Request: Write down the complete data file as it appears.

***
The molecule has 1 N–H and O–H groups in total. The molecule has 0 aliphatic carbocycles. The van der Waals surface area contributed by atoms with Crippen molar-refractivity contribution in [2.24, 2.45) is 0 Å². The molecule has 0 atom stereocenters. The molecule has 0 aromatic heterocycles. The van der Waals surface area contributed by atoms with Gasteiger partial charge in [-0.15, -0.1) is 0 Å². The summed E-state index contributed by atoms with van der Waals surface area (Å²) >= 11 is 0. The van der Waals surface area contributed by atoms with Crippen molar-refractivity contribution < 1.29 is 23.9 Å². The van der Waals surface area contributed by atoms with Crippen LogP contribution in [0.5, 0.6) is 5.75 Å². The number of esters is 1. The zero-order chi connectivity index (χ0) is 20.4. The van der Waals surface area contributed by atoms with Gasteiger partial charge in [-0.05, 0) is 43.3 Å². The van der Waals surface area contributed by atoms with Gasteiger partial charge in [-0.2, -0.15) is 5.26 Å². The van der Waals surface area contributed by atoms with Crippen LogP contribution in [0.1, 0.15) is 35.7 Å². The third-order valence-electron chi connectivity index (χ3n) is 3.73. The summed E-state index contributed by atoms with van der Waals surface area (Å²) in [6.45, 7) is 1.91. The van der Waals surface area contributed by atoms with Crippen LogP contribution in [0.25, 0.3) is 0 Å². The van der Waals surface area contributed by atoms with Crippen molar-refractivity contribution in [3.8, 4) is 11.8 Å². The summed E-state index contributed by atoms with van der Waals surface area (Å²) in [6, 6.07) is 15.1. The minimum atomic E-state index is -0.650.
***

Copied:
The molecule has 1 N–H and O–H groups in total. The molecule has 0 aliphatic carbocycles. The van der Waals surface area contributed by atoms with Crippen molar-refractivity contribution in [2.24, 2.45) is 0 Å². The molecule has 0 atom stereocenters. The molecule has 0 aromatic heterocycles. The van der Waals surface area contributed by atoms with Gasteiger partial charge in [-0.15, -0.1) is 0 Å². The summed E-state index contributed by atoms with van der Waals surface area (Å²) >= 11 is 0. The van der Waals surface area contributed by atoms with Crippen molar-refractivity contribution < 1.29 is 23.9 Å². The van der Waals surface area contributed by atoms with Crippen LogP contribution in [0.5, 0.6) is 5.75 Å². The number of esters is 1. The zero-order chi connectivity index (χ0) is 20.4. The van der Waals surface area contributed by atoms with Gasteiger partial charge in [-0.05, 0) is 43.3 Å². The van der Waals surface area contributed by atoms with Gasteiger partial charge in [-0.2, -0.15) is 5.26 Å². The van der Waals surface area contributed by atoms with Crippen LogP contribution in [0.1, 0.15) is 35.7 Å². The third-order valence-electron chi connectivity index (χ3n) is 3.73. The summed E-state index contributed by atoms with van der Waals surface area (Å²) in [6.45, 7) is 1.91. The van der Waals surface area contributed by atoms with Crippen LogP contribution in [0.25, 0.3) is 0 Å². The van der Waals surface area contributed by atoms with Crippen molar-refractivity contribution in [3.8, 4) is 11.8 Å². The summed E-state index contributed by atoms with van der Waals surface area (Å²) in [6, 6.07) is 15.1. The minimum atomic E-state index is -0.650.